Catholic teaching calls for welcoming the stranger
Bishop Carlos Sevilla calls immigration and the need to welcome the stranger one of the most pressing social problems facing the nation today.
It elicits passionate responses -- sometimes not in the most civil tone, he added.
The retired bishop of Yakima, Wash., was joined by Jesuit Father Peter Neeley of the Kino Border Initiative in southern Arizona and the northern Sonora region of Mexico in discussing "the Church and the Stranger" at a conference on "Immigrants and Refugees: Social, Political, Legal and Ethical Problems and Solutions" held by St. Louis University May 21-22.
Bishop Sevilla focused on Church teaching. "Whatever you did to these least brothers of Mine, you did to Me," the bishop said in referring to Jesus' teaching.
The Catholic Church is in an ideal position to address the global phenomenon, he said, pointing out that the Church is:
â€¢ An immigrant Church that grew with the nation. By 1920, half of all U.S. Catholics were foreign-born. Today the Church in this country represents some 50 nationalities. Those who are of Hispanic origin represent both the present and future of the Church.
â€¢ A universal Church that sees immigration from all sides. The ideal answer to migration is sustainable development so that people can remain in their country of origin and earn a decent living. The Church has and will continue to advocate for that outcome.
â€¢ A Church that stands for basic human rights and dignity.
"Welcoming the stranger is part of the Catholic faith," Bishop Sevilla said, noting that it is called for in both the Old Testament and New Testament. In Exodus, for example, God leads the Israelites to a new home. Other passages state the need to love the alien as yourself, he added.
In the New Testament, the Gospel details the Holy Family fleeing as refugees to Egypt to escape the threat of Herod. Jesus, Bishop Sevilla said, was "an itinerant preacher. That's no coincidence -- Christ was a migrant for a reason."
Jesus' teaching, the bishop said, is to welcome the stranger and to see the face of Christ in them. "For I was hungry and you gave me food, I was thirsty and you gave me drink, a stranger and you welcomed me" (Matthew 25-35).
The parable of the Good Samaritan shows how people need to reach out to others who are from a different culture, he said.
Papal encyclicals have built on these themes, he added, stating that immigrants have a right to a life of dignity. "The Church and her missions must reflect the teachings and example of Christ."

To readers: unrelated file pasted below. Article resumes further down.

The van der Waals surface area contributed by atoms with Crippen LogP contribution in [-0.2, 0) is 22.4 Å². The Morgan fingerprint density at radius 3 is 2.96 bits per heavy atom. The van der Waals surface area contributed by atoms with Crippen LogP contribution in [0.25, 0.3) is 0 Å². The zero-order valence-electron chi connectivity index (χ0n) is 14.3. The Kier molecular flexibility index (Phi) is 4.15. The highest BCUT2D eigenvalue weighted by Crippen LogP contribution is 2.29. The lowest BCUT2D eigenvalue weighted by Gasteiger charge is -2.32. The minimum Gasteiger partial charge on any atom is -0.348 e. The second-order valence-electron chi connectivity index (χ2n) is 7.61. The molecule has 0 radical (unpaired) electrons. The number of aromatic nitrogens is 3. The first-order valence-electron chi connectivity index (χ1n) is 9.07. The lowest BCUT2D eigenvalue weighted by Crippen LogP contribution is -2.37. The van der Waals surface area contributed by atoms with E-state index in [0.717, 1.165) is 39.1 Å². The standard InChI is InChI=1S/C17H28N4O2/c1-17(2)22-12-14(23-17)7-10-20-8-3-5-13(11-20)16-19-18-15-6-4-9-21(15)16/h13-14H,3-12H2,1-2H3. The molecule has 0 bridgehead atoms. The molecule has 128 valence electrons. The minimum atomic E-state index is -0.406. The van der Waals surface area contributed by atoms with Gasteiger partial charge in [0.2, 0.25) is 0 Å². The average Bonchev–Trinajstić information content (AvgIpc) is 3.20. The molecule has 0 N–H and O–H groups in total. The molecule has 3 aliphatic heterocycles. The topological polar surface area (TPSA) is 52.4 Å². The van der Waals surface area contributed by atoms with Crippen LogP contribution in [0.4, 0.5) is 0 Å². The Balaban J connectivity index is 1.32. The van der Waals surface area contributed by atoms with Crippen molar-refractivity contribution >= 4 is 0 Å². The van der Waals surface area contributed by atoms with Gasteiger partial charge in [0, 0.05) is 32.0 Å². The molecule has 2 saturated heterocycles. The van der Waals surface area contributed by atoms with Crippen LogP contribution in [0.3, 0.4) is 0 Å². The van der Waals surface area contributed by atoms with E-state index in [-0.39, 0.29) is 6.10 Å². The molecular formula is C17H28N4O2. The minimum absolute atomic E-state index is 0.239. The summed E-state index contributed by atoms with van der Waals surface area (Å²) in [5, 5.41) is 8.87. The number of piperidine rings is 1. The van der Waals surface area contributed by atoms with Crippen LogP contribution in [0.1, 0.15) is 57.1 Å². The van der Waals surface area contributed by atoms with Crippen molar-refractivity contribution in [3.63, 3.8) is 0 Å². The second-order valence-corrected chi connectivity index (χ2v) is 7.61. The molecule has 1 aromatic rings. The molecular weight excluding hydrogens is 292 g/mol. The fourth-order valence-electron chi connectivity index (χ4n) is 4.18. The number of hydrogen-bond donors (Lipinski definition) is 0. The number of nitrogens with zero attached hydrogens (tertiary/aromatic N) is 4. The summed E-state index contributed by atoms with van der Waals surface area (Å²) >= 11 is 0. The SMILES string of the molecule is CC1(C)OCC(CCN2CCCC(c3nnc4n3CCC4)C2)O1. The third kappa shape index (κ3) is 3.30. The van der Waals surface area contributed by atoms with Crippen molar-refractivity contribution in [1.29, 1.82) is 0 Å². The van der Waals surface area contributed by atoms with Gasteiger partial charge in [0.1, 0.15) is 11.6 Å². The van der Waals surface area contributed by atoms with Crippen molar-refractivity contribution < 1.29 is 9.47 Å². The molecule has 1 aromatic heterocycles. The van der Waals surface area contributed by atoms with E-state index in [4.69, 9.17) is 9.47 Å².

He tied those teachings to the need to respond to immigrants with pastoral care, social services and advocacy.
Pope Benedict XVI in a visit to the United States, Bishop Sevilla said, urged Americans to continue to not only welcome immigrants but to help them flourish.
The U.S. bishops have asked Catholics to take care of the migrants who are in our country and to urge reform of current laws, Bishop Sevilla said. "The dialogue needs to continue. We can make changes, and we have to keep this on the front burner. Jesus Christ is why we do the best we can for the migrant."
Father Neeley works with an effort among six religious organizations assisting migrants and communities affected by migration. On the Mexico side of the border, the effort offers meals, basic medical help and clothing as well as pastoral care to migrants who have been deported from the United States. At the Casa Nazaret shelter, the initiative offers safety, room and board to unaccompanied women and children who are vulnerable to exploitation and abuse.
Father Neeley told of the initiative volunteers helping a woman, eight months pregnant with a 5-year-old son, who had been caught walking across the Arizona desert. She had been fleeing both poverty and threats of violence and abuse, he said.
The people who are helped have no possessions and are despondent, afraid and confused. "We feed them materially but also spiritually," Father Neeley said.
- Before the Cross | We are an immigrant Church called to welcome strangers
- Local Catholics called to open the door of faith
- Before the Cross | We must welcome strangers, respect others' dignity
- Ministry aims to welcome divorced Catholic back to Church
- Billboard campaign makes correlation to Jesus the stranger and immigrants
- News »
- Papal News
- Religious Liberty
- Living Our Faith »
- Church Teaching »
- Opinion »
- Year of Faith
- Special Sections »